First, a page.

This can be quite complicated given that Jenkins Groovy flavour is not 100% vanilla and it has a sour twist – not all Groovy features are available and you need follow certain conventions. If you stick to existing steps and very simple groovy code you should be good though.

Here we will not go into details on how to develop a Pipeline DSL but the basic idea is that you define a global variable for the entire pipeline and use it your Jenkinsfiles.

Given a DSL library called mylib and a global var called mavenPipeline the Microservice Jenkinsfile could be as simple as this:

Note the trailing underscore which is a package placeholder to which the annotation is attached!

Here we assume that mavenPipeline has parameter support for the java version to use. You can have others as well, if you like, but be careful not to repeat too many boilerplate settings!

Now, if there is a change to how the Microservice is built, how continous delivery is done or perhaps if a new quality gate is added as a separate step, there is no need to change any of the Microservices. You just change the definition of the mavenPipeline.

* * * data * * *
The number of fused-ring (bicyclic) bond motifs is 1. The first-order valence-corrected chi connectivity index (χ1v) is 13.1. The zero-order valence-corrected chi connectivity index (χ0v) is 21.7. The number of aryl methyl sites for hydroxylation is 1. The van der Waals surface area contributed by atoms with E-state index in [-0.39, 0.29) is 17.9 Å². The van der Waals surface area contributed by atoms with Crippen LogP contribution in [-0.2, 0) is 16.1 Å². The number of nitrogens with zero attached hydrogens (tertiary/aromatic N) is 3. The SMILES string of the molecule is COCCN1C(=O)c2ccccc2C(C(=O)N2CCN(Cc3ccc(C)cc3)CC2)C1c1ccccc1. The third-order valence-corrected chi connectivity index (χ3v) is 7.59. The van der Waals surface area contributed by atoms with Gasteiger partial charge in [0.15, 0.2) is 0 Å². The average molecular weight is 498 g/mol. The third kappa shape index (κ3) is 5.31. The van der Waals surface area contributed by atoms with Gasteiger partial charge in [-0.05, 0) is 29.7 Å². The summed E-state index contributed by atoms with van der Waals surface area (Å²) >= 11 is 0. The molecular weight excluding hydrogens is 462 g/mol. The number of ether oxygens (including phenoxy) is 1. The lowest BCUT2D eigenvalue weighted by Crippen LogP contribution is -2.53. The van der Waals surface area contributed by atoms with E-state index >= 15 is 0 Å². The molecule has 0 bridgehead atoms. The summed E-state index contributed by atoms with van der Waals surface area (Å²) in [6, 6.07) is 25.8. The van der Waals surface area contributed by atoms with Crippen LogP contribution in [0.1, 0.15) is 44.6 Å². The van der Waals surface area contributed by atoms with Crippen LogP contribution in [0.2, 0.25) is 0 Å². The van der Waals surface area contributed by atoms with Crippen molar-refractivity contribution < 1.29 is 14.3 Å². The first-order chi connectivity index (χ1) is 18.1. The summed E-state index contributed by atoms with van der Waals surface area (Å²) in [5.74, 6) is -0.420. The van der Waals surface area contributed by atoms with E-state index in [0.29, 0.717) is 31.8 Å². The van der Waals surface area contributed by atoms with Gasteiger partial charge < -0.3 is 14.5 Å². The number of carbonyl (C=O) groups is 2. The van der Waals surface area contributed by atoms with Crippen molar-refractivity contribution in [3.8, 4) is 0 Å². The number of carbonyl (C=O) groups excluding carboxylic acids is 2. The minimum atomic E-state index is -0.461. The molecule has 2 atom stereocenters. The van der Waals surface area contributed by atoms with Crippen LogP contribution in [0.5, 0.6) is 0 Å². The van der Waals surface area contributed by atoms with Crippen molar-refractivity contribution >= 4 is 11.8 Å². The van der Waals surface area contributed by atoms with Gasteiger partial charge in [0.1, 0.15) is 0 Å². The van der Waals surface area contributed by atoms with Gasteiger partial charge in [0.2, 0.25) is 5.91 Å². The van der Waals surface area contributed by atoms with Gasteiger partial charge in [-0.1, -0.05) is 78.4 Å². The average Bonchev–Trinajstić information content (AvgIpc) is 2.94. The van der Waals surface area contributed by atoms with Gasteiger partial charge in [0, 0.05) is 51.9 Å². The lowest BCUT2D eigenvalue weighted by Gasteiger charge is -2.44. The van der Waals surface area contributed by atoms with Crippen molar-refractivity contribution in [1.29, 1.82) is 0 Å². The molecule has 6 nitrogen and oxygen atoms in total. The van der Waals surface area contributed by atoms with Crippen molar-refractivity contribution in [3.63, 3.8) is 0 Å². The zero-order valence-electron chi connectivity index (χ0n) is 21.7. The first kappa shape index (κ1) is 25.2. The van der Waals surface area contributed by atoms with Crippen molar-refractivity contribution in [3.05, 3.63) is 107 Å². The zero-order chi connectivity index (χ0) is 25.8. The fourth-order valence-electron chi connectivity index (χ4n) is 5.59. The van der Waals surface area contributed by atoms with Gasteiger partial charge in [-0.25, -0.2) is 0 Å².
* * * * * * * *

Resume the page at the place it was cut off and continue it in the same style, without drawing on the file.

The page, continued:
Similar to how we handle the Dockerfile we can manage a custom Jenkinsfile if needed.

An Example

This Git repository contains a more complete example of a custom base image. It assumes Java based Microservices built by Maven but the concept should be easily adaptable to any language or platform.

To build the base image you can launch

If you want to deploy the base image you need to

  • Configure Maven distributionManagement settings; and
  • Make sure to change the docker.namespace to you Docker Hub account.

If you are using a private registry you also need to update the docker.registry property and probably add credentials in Maven’s settings.xml – YMMV!

Once Maven is properly configured you can then run…